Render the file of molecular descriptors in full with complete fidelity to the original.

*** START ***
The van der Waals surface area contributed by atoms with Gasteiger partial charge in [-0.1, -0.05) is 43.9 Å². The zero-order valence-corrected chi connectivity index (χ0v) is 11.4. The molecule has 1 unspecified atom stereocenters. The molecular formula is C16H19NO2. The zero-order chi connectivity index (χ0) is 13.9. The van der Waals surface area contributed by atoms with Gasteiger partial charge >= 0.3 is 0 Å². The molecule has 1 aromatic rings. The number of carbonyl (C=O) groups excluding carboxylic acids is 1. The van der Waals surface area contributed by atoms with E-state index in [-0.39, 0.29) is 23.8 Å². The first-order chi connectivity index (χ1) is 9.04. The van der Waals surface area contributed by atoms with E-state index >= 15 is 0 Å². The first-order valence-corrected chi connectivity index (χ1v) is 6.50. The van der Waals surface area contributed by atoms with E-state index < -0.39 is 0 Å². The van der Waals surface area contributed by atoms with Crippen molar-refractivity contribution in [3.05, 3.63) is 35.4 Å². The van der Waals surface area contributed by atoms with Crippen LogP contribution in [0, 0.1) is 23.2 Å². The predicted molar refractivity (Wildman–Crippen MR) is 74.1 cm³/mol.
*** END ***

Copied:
The van der Waals surface area contributed by atoms with Gasteiger partial charge in [-0.1, -0.05) is 43.9 Å². The zero-order valence-corrected chi connectivity index (χ0v) is 11.4. The molecule has 1 unspecified atom stereocenters. The molecular formula is C16H19NO2. The zero-order chi connectivity index (χ0) is 13.9. The van der Waals surface area contributed by atoms with Gasteiger partial charge >= 0.3 is 0 Å². The molecule has 1 aromatic rings. The number of carbonyl (C=O) groups excluding carboxylic acids is 1. The van der Waals surface area contributed by atoms with E-state index in [-0.39, 0.29) is 23.8 Å². The first-order chi connectivity index (χ1) is 9.04. The van der Waals surface area contributed by atoms with E-state index >= 15 is 0 Å². The first-order valence-corrected chi connectivity index (χ1v) is 6.50. The van der Waals surface area contributed by atoms with E-state index < -0.39 is 0 Å². The van der Waals surface area contributed by atoms with Crippen molar-refractivity contribution in [3.05, 3.63) is 35.4 Å². The van der Waals surface area contributed by atoms with Crippen LogP contribution in [0, 0.1) is 23.2 Å². The predicted molar refractivity (Wildman–Crippen MR) is 74.1 cm³/mol.